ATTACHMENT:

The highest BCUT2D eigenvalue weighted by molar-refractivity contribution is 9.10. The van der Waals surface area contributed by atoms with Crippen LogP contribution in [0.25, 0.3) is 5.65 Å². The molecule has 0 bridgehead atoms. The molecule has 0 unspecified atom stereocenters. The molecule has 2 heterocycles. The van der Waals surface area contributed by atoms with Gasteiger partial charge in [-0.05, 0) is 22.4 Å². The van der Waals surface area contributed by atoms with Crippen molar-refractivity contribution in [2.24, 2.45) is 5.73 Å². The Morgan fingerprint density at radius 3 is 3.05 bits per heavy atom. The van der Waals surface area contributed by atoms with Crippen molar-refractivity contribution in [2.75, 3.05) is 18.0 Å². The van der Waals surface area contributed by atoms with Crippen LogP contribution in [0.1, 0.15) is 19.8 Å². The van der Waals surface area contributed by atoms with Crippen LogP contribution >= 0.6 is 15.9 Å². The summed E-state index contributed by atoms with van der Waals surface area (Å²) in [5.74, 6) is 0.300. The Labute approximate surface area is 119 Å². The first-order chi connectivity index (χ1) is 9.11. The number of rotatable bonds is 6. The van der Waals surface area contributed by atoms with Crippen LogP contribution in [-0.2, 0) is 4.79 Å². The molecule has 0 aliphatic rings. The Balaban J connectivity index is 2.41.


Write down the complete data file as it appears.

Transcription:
The highest BCUT2D eigenvalue weighted by molar-refractivity contribution is 9.10. The van der Waals surface area contributed by atoms with Crippen LogP contribution in [0.25, 0.3) is 5.65 Å². The molecule has 0 bridgehead atoms. The molecule has 0 unspecified atom stereocenters. The molecule has 2 heterocycles. The van der Waals surface area contributed by atoms with Gasteiger partial charge in [-0.05, 0) is 22.4 Å². The van der Waals surface area contributed by atoms with Crippen molar-refractivity contribution in [2.24, 2.45) is 5.73 Å². The Morgan fingerprint density at radius 3 is 3.05 bits per heavy atom. The van der Waals surface area contributed by atoms with Crippen molar-refractivity contribution in [2.75, 3.05) is 18.0 Å². The van der Waals surface area contributed by atoms with Crippen LogP contribution in [0.1, 0.15) is 19.8 Å². The van der Waals surface area contributed by atoms with Crippen LogP contribution >= 0.6 is 15.9 Å². The summed E-state index contributed by atoms with van der Waals surface area (Å²) in [5.74, 6) is 0.300. The Labute approximate surface area is 119 Å². The first-order chi connectivity index (χ1) is 9.11. The number of rotatable bonds is 6. The van der Waals surface area contributed by atoms with Crippen LogP contribution in [-0.2, 0) is 4.79 Å². The molecule has 0 aliphatic rings. The Balaban J connectivity index is 2.41.